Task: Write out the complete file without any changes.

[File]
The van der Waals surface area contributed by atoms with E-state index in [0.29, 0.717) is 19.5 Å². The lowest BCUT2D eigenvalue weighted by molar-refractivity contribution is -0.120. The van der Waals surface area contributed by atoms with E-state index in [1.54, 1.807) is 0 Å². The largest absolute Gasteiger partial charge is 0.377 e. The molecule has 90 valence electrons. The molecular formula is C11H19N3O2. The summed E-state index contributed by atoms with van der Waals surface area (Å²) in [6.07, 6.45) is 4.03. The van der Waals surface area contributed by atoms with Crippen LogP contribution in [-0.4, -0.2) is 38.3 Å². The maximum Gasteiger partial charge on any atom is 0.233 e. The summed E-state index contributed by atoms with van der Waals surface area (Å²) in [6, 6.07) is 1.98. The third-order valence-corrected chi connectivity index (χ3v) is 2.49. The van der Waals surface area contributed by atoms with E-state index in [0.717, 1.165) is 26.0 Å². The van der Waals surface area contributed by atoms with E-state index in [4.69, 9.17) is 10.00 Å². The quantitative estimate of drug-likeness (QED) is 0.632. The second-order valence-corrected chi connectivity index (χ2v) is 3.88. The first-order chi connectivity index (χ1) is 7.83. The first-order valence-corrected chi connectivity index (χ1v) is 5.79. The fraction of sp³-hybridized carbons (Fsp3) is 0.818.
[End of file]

The van der Waals surface area contributed by atoms with E-state index in [0.29, 0.717) is 19.5 Å². The lowest BCUT2D eigenvalue weighted by molar-refractivity contribution is -0.120. The van der Waals surface area contributed by atoms with E-state index in [1.54, 1.807) is 0 Å². The largest absolute Gasteiger partial charge is 0.377 e. The molecule has 90 valence electrons. The molecular formula is C11H19N3O2. The summed E-state index contributed by atoms with van der Waals surface area (Å²) in [6.07, 6.45) is 4.03. The van der Waals surface area contributed by atoms with Crippen LogP contribution in [-0.4, -0.2) is 38.3 Å². The maximum Gasteiger partial charge on any atom is 0.233 e. The summed E-state index contributed by atoms with van der Waals surface area (Å²) in [6, 6.07) is 1.98. The third-order valence-corrected chi connectivity index (χ3v) is 2.49. The van der Waals surface area contributed by atoms with E-state index in [0.717, 1.165) is 26.0 Å². The van der Waals surface area contributed by atoms with E-state index in [4.69, 9.17) is 10.00 Å². The quantitative estimate of drug-likeness (QED) is 0.632. The second-order valence-corrected chi connectivity index (χ2v) is 3.88. The first-order chi connectivity index (χ1) is 7.83. The first-order valence-corrected chi connectivity index (χ1v) is 5.79. The fraction of sp³-hybridized carbons (Fsp3) is 0.818.